Based on recent federal court filings in the Central District of California, it appears that plaintiff lawyers have found a new way to threaten retailers with class action litigation. In January of this year, two class action complaints were filed on behalf of consumers who allegedly were charged shipping and handling fees “not reasonably related to Defendant’s actual costs of shipping or delivering the items to consumers but instead greatly exceeded those costs.” The complaints assert that the shipping and handling fees violate “established ethical principles” and California law.
The defendants in the two pending California cases are Electrolux Home Care Products, Inc. and Express, L.L.C., and in addition to seeking class certification on behalf of “[a]ll persons in the State of California who purchased products [from the retailer] and were charged a fee for shipping, handling, and/or delivery within the period of the applicable statutes of limitations,” the complaints assert that the amount in controversy exceeds $5 million, exclusive of interest and costs. In support of their allegations that the charged shipping and handling fees were unethical, the complaints rely on the Guidelines for Ethical Business Practices published by the Direct Marketing Association (the DMA Guidelines), which plaintiff claims establish the ethical principle that shipping and handling fees should reflect a merchant’s actual costs and not be a “profit center.”
In the Express case, the named plaintiff (Mr. Reider) purchased a “small, lightweight product” for which he was charged $17.93 plus tax; he was charged $8.00 for shipping and handling on top of that, which the complaint asserts was more than double the actual cost of shipping and delivery as calculated using the U.S. Postal Service’s online calculator. In the Electrolux case, the same named plaintiff purchased a $1.99 filter and was charged $7.99 for shipping and handling, an amount again alleged to have been more than double the actual cost derived using the USPS calculator. Notably, in the Electrolux case, the complaint asserts Mr. Reider was charged $.80 for sales tax when the highest applicable tax on his $1.99 filter should have been $.19, and that “the remaining $.61 of sales tax was attributable to the shipping charge.” Under guidance from the California State Board of Equalization, only the portion of a delivery charge that is greater than the actual delivery charge is taxable; the class action complaint asserts that Electrolux’s actions “are a de facto admission that it is making an unconscionable hidden profit from shipping and handling charges.”
Under California unfair competition law, an unfair business practice is one that either violates an established public policy or is “immoral, unethical, oppressive, unscrupulous or substantially injurious to consumers.” In these cases, the complaints assert that the DMA Guidelines discussed above establish a public policy against excessive delivery charges, and that the Federal Trade Commission (in enforcing Section 5(a) of the Federal Trade Commission Act), has recognized a similar public policy. In support of their Consumer Legal Remedies Act claims, the complaints assert that the defendants falsely represent that their shipping and handling costs “have the characteristics that consumers expect, namely, that they are reasonably related to Defendant’s actual costs of shipping.”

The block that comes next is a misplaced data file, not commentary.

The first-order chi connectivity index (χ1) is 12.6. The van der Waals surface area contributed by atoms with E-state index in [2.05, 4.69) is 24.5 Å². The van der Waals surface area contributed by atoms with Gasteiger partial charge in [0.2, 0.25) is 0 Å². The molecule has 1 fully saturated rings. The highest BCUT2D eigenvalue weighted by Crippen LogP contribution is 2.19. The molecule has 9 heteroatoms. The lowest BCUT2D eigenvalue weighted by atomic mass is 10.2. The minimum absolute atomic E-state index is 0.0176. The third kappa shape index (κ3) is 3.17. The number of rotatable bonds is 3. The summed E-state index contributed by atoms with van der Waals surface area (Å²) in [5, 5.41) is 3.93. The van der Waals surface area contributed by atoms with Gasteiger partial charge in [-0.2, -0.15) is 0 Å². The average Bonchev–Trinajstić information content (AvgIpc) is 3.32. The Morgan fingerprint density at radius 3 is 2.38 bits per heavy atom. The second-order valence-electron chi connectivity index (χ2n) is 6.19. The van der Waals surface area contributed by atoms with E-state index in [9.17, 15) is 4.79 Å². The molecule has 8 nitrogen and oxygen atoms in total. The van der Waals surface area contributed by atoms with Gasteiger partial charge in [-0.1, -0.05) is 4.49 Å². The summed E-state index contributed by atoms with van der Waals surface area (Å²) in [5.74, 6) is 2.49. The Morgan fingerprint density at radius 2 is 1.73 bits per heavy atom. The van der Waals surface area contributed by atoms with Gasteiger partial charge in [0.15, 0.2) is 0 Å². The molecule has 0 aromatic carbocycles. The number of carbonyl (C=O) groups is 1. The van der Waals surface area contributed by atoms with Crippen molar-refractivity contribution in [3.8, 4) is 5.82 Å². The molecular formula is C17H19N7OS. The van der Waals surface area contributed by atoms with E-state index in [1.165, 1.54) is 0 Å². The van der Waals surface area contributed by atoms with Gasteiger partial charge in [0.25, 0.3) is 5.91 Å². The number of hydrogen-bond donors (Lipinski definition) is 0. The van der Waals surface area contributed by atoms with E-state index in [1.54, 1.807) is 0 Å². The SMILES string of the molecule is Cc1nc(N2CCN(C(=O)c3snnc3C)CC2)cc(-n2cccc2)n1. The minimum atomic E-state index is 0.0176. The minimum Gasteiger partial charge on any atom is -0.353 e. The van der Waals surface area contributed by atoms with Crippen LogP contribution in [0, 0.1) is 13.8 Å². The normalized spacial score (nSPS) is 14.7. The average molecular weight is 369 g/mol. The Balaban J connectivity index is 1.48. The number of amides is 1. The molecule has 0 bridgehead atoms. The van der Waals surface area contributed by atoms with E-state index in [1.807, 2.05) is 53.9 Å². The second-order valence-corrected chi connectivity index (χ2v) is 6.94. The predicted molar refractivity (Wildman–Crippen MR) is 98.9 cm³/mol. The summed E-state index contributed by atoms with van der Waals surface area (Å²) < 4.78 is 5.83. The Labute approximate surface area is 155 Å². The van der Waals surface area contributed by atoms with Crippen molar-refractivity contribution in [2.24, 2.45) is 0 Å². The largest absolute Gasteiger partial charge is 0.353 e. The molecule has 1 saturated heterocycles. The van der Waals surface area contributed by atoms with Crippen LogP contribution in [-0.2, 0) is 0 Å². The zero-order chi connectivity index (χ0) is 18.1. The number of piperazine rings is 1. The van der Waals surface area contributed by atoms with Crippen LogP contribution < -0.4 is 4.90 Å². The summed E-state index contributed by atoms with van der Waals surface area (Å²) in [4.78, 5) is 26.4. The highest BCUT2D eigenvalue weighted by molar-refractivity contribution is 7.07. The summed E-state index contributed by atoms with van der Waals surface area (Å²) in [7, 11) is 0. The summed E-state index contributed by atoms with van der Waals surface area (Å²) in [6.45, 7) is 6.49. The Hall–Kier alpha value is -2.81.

These lawsuits are sure to face a number of procedural and legal barriers. The Express complaint anticipates an obvious procedural bar, which is the fact that the Terms & Conditions of many retailer’s websites contain arbitration provisions – if those arbitration provisions are held to be enforceable, then the federal class action complaints cannot proceed. Class certification will certainly be an issue given the different products consumers purchased and the shipping costs attributable to those specific products, as well as the manner in which shipping and handling charges were described and/or explained on individual retailer websites. Moreover, plaintiffs likely will face significant standing challenges, as Article III of the U.S. Constitution and California law both require plaintiffs to establish some sort of injury and the allegations of the complaints do not appear to meet this burden (which became more difficult after the Supreme Court’s decision in Spokeo, Inc. v. Robins, 136 S. Ct. 1540 (2016)). Finally, plaintiffs will have to demonstrate that they were in fact deceived (i.e., that they had an expectation regarding the relationship between the charged shipping and handling charges and the actual delivery cost to the retailer), and the factual allegations on this issue in Express and Electrolux are scant, at best.
If past is prologue -- and given the past history of prolific consumer class action complaints asserted and/or threatened by the plaintiffs’ firm involved in these cases – it is likely that many retailers may find themselves in the crosshairs for these excessive shipping and handling fee claims. It would be wise for retailers to examine their shipping and handling fee practices to determine whether they might be vulnerable, and to consult with experienced counsel on ways to mitigate risks and exposure.